I am quite fond of Harry’s Place, philosemitic blog of the Decent Left. The main contributors pass the Israel test with flying colours, care about free speech and are good at ferreting out misdeeds of what they call “Islamists”. They remain in denial about Islam, however, preferring to believe that the many “extremist” groups and groupuscules they uncover do not represent true Islam. Secularist to a man – and the absence of female posters may be one reason they cannot see the full horror of Islam – they think that because all religions are equally fanciful, they are equally harmless.
Recently, Harry’s Place has been very exercised by the rise in support for the British National Party (BNP), which is set to pick up a lot of votes in the forthcoming European Elections. Many readers, myself included, have pointed out that this is not because Britain is getting more racist, but because people believe the mainstream parties are failing to tackle the threat of Islam. When challenged to explain why Hindus and Sikhs (the same race as most UK Muslims) do not arouse such hostility, the Harry’s Place writers have no answer. The problem, as Will Cummins so succinctly put it, is the black heart of Islam, not its black face.
Blogs and websites such as ours, have been saying this for years, but it is good to see a mainstream publication, The Spectator, touching on it, although the editor Fraser Nelson is not as explicit as he might be:
The far Right’s historic mistake was to advertise its racism — a prejudice which does not much animate the British working class in the early 21st century. Research shows just 20 per cent of working-class Brits believe that being white is an ‘important factor’ in being British; among the young, the suggestion that national identity is dependent upon a particular ethnicity is regarded as simply bizarre rather than obnoxious. Studies show that the BNP derives no electoral advantage from an influx of Indian settlers to a neighbourhood, and do badly in areas where there are many Britons of Afro-Caribbean descent. It is in places with Bangladeshi and Pakistani communities — that is, Muslim areas — that the BNP does well. Its focus there is not how people look, but how some act.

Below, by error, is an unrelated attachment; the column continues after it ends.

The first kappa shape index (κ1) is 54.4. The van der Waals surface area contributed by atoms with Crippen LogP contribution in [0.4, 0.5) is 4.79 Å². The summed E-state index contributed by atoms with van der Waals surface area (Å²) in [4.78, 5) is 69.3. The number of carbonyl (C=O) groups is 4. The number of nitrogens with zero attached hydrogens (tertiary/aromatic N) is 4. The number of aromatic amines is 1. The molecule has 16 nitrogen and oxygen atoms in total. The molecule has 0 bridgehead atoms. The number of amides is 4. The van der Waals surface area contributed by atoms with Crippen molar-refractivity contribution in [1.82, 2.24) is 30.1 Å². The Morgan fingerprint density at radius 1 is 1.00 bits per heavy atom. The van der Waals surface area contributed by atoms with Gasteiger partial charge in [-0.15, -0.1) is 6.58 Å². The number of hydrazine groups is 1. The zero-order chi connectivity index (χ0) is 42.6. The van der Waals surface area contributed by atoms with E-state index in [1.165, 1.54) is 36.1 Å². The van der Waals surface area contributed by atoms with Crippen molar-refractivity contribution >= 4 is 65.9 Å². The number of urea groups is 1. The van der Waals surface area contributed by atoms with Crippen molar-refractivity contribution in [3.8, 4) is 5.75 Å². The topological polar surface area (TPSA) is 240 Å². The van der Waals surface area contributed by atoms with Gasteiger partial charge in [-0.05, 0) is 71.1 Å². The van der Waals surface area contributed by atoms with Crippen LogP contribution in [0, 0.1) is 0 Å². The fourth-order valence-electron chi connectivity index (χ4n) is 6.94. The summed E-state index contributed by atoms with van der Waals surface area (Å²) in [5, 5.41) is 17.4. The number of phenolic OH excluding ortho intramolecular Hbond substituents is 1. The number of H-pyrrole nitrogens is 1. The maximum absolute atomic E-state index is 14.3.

The trick is to take the minority of veiled or bearded Muslims as a proxy for Islam as a whole. If a (mainly white) local authority bans Christmas lights, so much the better for the BNP. This is why the mill towns of the North are now proving more fertile ground than the London suburbs — and this is why Griffin has chosen the North West to stand in.
The BNP presents a conundrum for the Conservatives. They argue that the BNP prospers in neglected Labour fiefdoms and is best regarded as the beneficiary of a left-wing splinter vote. Yet there is no denying that Margaret Thatcher destroyed the National Front by showing herself sensitive to the cultural anxieties of whites who felt ‘swamped’, never coming close to the incendiary rhetoric of Enoch Powell but using plain language which spoke directly to working-class voters. Suddenly, people like Mrs Higham in her council house felt they had a tribune — and no need of the far Right parties.
I am staunchly opposed to the BNP, as I have made clear on many occasions, at New English Review and elsewhere. Their whites-only policy would see the likes of Ibn Warraq and Ayaan Hirsi Ali “voluntarily” repatriated, while white Muslim convert Yvonne Ridley is not even barred from party membership. Nick Griffin, the party leader, is a Holocaust-denier. Their policies other than racism – real racism, not the manufactured kind – are statist, if not Socialist. (People forget all too easily the Socialist part of National Socialism.) They have nothing to offer. But nor are they the threat that Harry’s Place sees. Any party that addressed people’s concerns about immigration and the rise of Islam could easily beat them.
Fight Islam, and fight the BNP. Go on, UKIP, you can do it.